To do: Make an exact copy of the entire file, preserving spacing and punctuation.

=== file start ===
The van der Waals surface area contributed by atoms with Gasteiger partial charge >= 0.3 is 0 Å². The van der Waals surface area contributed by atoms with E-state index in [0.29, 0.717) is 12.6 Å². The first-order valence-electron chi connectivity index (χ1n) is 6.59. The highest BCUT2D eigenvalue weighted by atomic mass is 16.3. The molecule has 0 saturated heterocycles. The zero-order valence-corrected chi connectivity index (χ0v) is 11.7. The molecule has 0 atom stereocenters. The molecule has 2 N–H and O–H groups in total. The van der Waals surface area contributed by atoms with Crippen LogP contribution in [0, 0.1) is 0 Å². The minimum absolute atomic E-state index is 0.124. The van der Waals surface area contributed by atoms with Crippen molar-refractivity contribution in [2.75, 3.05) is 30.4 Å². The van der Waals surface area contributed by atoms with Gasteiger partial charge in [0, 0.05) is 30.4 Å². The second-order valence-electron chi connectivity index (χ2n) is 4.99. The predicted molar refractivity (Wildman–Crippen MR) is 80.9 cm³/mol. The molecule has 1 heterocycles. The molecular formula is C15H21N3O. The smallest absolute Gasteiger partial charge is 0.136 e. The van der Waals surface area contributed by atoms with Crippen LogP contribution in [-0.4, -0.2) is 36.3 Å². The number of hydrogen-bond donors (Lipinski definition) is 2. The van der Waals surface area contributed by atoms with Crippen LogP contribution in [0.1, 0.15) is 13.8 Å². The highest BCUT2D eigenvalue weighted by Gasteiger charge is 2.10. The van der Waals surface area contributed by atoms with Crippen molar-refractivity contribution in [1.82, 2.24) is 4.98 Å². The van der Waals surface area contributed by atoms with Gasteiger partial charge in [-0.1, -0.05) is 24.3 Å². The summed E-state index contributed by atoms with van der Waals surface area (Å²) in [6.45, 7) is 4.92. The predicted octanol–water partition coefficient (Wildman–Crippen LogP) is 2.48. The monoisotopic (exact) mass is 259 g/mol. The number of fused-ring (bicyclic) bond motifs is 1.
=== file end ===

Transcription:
The van der Waals surface area contributed by atoms with Gasteiger partial charge >= 0.3 is 0 Å². The van der Waals surface area contributed by atoms with E-state index in [0.29, 0.717) is 12.6 Å². The first-order valence-electron chi connectivity index (χ1n) is 6.59. The highest BCUT2D eigenvalue weighted by atomic mass is 16.3. The molecule has 0 saturated heterocycles. The zero-order valence-corrected chi connectivity index (χ0v) is 11.7. The molecule has 0 atom stereocenters. The molecule has 2 N–H and O–H groups in total. The van der Waals surface area contributed by atoms with Crippen LogP contribution in [0, 0.1) is 0 Å². The minimum absolute atomic E-state index is 0.124. The van der Waals surface area contributed by atoms with Crippen molar-refractivity contribution in [2.75, 3.05) is 30.4 Å². The van der Waals surface area contributed by atoms with Gasteiger partial charge in [0, 0.05) is 30.4 Å². The second-order valence-electron chi connectivity index (χ2n) is 4.99. The predicted molar refractivity (Wildman–Crippen MR) is 80.9 cm³/mol. The molecule has 1 heterocycles. The molecular formula is C15H21N3O. The smallest absolute Gasteiger partial charge is 0.136 e. The van der Waals surface area contributed by atoms with Crippen LogP contribution in [-0.4, -0.2) is 36.3 Å². The number of hydrogen-bond donors (Lipinski definition) is 2. The van der Waals surface area contributed by atoms with Crippen LogP contribution in [0.1, 0.15) is 13.8 Å². The highest BCUT2D eigenvalue weighted by Gasteiger charge is 2.10. The van der Waals surface area contributed by atoms with Crippen molar-refractivity contribution in [1.82, 2.24) is 4.98 Å². The van der Waals surface area contributed by atoms with Gasteiger partial charge in [-0.1, -0.05) is 24.3 Å². The summed E-state index contributed by atoms with van der Waals surface area (Å²) in [6.45, 7) is 4.92. The predicted octanol–water partition coefficient (Wildman–Crippen LogP) is 2.48. The monoisotopic (exact) mass is 259 g/mol. The number of fused-ring (bicyclic) bond motifs is 1.